Coffee is grown in the mountains to the west of the city that surround the San Juan Volcano. Many coffee producers in the region believed themselves to be too far north, and too high up to be affected by Roya. Regrettably this was not the case and this season has hit the area hard. Entire hillsides laid bare, with leafless trees scattering the slopes. The previous season had also been tough – Broca, the coffee beetle that blights many producers has struck the area and additional quality checks and processes have been employed to minimize this affect on cup quality. The harvest period in Mexico is a long one – typically between November and March – but, due to climate change, the harvest has been starting earlier and earlier. Peak harvest in the Nayarit region is between February and March; our trip managed to catch the tail end, with some producers still harvesting the remainder of their crop. Roughly 80% of the groups coffee scores 80+, with many lots coming in between 83-84 points. However, this season has seen a slight reduction in quality by a point or two.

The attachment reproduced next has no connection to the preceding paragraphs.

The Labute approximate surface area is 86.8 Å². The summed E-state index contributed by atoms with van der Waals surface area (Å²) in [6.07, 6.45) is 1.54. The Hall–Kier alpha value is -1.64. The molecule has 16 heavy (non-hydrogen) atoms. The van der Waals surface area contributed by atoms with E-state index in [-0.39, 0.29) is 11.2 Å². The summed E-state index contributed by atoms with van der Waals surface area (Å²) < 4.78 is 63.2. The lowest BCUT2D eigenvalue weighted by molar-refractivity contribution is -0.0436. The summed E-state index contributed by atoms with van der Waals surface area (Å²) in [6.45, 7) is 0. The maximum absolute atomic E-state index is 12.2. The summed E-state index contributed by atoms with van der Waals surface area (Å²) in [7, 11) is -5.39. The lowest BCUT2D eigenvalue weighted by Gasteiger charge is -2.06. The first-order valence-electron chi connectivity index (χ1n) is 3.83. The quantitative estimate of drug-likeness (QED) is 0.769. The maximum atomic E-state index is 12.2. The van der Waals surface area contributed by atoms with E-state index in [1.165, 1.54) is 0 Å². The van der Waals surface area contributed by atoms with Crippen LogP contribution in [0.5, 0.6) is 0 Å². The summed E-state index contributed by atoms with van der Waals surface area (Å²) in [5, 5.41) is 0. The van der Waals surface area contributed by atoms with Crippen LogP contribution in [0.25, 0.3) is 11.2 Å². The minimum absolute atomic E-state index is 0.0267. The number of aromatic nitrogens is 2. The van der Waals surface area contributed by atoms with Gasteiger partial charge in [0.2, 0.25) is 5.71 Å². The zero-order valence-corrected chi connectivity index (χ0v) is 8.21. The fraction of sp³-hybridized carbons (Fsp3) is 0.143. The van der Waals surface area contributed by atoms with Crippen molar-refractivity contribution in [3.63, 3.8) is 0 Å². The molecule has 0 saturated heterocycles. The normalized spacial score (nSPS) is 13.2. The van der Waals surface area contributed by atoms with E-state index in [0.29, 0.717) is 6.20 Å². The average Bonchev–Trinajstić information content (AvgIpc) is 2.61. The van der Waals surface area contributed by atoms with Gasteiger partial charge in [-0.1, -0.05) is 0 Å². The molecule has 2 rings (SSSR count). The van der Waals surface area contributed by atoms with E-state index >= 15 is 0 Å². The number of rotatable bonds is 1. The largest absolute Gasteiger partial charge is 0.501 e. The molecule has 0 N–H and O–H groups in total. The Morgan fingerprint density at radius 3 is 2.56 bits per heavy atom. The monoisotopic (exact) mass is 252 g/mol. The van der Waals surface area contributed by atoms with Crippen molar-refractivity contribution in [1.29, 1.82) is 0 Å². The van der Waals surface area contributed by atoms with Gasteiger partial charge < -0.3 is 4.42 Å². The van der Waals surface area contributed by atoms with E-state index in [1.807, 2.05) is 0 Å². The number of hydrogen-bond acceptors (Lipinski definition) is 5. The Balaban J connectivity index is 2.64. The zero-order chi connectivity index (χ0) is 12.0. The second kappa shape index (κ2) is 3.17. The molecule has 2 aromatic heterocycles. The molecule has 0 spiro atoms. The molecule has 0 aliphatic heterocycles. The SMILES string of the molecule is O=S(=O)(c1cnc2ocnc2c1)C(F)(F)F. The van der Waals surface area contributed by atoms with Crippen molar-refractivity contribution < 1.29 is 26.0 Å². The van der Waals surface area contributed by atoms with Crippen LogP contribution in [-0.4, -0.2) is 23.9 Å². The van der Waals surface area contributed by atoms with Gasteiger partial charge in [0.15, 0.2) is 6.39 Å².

Grupo Terruño Nayarit is part of a more complex structure. It is an umbrella organization that exports all coffee to San Cristobel Coffee Importers in the US. The Grupo is co-owned by Cafes Sustenables de Mexico (Sunmex) a private company that owns the dry mill, processes the coffee and is in charge of the logistics and quality control of the coffee – and 6 producer groups who deliver their coffee to the organization – Astal, Basilio, Cuerno, Riviera, Procaa & Tambor. DRW’s counterparty in this system is with San Cristobel Coffee Importers in the US which is owned by Jim Kosalos and his wife. Alongside this structure, another company – Finca Lab, also owned by Jim aims to assist the process with a unique purpose built software system designed to optimize full traceability on all coffee lots entering and exiting the quality system, bar coding and Q-R coding each coffee for optimized transparency.